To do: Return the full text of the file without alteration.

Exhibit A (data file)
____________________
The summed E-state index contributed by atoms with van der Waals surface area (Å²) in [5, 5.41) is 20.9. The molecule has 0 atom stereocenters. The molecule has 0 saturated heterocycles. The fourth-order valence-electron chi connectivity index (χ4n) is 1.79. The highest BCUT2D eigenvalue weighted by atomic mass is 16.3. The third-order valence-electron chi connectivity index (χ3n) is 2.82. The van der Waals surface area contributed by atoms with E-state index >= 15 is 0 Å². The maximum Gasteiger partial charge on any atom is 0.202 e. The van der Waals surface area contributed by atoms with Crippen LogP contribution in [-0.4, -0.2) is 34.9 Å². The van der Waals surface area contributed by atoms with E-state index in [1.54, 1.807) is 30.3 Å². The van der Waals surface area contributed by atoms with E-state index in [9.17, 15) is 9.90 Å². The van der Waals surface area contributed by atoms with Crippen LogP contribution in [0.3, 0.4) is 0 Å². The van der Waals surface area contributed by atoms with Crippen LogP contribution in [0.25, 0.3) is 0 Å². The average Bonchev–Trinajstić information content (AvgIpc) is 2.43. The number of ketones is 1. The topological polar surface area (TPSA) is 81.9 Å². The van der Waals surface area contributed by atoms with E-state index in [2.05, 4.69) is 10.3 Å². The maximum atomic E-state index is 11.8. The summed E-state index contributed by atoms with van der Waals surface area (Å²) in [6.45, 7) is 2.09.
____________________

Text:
The summed E-state index contributed by atoms with van der Waals surface area (Å²) in [5, 5.41) is 20.9. The molecule has 0 atom stereocenters. The molecule has 0 saturated heterocycles. The fourth-order valence-electron chi connectivity index (χ4n) is 1.79. The highest BCUT2D eigenvalue weighted by atomic mass is 16.3. The third-order valence-electron chi connectivity index (χ3n) is 2.82. The van der Waals surface area contributed by atoms with E-state index >= 15 is 0 Å². The maximum Gasteiger partial charge on any atom is 0.202 e. The van der Waals surface area contributed by atoms with Crippen LogP contribution in [-0.4, -0.2) is 34.9 Å². The van der Waals surface area contributed by atoms with E-state index in [1.54, 1.807) is 30.3 Å². The van der Waals surface area contributed by atoms with E-state index in [9.17, 15) is 9.90 Å². The van der Waals surface area contributed by atoms with Crippen LogP contribution in [0.3, 0.4) is 0 Å². The van der Waals surface area contributed by atoms with Crippen LogP contribution in [0.25, 0.3) is 0 Å². The average Bonchev–Trinajstić information content (AvgIpc) is 2.43. The number of ketones is 1. The topological polar surface area (TPSA) is 81.9 Å². The van der Waals surface area contributed by atoms with E-state index in [2.05, 4.69) is 10.3 Å². The maximum atomic E-state index is 11.8. The summed E-state index contributed by atoms with van der Waals surface area (Å²) in [6.45, 7) is 2.09.